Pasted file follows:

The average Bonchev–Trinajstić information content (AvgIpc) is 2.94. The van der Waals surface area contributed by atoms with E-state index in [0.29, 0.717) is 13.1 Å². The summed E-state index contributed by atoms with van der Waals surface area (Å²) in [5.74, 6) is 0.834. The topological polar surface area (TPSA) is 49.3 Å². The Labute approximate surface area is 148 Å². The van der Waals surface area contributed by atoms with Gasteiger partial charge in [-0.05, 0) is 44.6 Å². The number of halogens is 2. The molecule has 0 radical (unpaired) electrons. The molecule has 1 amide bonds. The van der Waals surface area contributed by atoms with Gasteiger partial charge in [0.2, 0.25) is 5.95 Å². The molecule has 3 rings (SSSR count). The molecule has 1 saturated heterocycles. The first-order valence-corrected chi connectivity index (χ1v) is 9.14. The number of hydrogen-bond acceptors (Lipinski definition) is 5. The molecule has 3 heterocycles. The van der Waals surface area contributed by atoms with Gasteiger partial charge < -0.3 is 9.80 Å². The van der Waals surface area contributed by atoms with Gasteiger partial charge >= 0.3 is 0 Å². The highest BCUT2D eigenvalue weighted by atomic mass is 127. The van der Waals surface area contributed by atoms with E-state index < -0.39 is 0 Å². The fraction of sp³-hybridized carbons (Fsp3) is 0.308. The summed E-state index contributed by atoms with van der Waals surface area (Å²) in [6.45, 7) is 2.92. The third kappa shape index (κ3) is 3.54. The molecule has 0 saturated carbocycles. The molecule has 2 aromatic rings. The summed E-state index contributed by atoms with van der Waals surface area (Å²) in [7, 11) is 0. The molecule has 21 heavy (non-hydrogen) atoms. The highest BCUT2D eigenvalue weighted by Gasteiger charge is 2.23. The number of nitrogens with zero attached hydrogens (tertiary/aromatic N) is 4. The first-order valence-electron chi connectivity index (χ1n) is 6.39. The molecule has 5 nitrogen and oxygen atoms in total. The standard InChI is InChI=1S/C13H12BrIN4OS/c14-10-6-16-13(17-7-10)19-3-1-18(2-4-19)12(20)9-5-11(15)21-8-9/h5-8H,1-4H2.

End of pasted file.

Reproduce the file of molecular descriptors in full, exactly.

The average Bonchev–Trinajstić information content (AvgIpc) is 2.94. The van der Waals surface area contributed by atoms with E-state index in [0.29, 0.717) is 13.1 Å². The summed E-state index contributed by atoms with van der Waals surface area (Å²) in [5.74, 6) is 0.834. The topological polar surface area (TPSA) is 49.3 Å². The Labute approximate surface area is 148 Å². The van der Waals surface area contributed by atoms with Gasteiger partial charge in [-0.05, 0) is 44.6 Å². The number of halogens is 2. The molecule has 0 radical (unpaired) electrons. The molecule has 1 amide bonds. The van der Waals surface area contributed by atoms with Gasteiger partial charge in [0.2, 0.25) is 5.95 Å². The molecule has 3 rings (SSSR count). The molecule has 1 saturated heterocycles. The first-order valence-corrected chi connectivity index (χ1v) is 9.14. The number of hydrogen-bond acceptors (Lipinski definition) is 5. The molecule has 3 heterocycles. The van der Waals surface area contributed by atoms with Gasteiger partial charge < -0.3 is 9.80 Å². The van der Waals surface area contributed by atoms with Gasteiger partial charge >= 0.3 is 0 Å². The highest BCUT2D eigenvalue weighted by atomic mass is 127. The van der Waals surface area contributed by atoms with E-state index < -0.39 is 0 Å². The fraction of sp³-hybridized carbons (Fsp3) is 0.308. The summed E-state index contributed by atoms with van der Waals surface area (Å²) in [6.45, 7) is 2.92. The third kappa shape index (κ3) is 3.54. The molecule has 0 saturated carbocycles. The molecule has 2 aromatic rings. The summed E-state index contributed by atoms with van der Waals surface area (Å²) in [7, 11) is 0. The molecule has 21 heavy (non-hydrogen) atoms. The highest BCUT2D eigenvalue weighted by Gasteiger charge is 2.23. The number of nitrogens with zero attached hydrogens (tertiary/aromatic N) is 4. The first-order valence-electron chi connectivity index (χ1n) is 6.39. The molecule has 5 nitrogen and oxygen atoms in total. The standard InChI is InChI=1S/C13H12BrIN4OS/c14-10-6-16-13(17-7-10)19-3-1-18(2-4-19)12(20)9-5-11(15)21-8-9/h5-8H,1-4H2.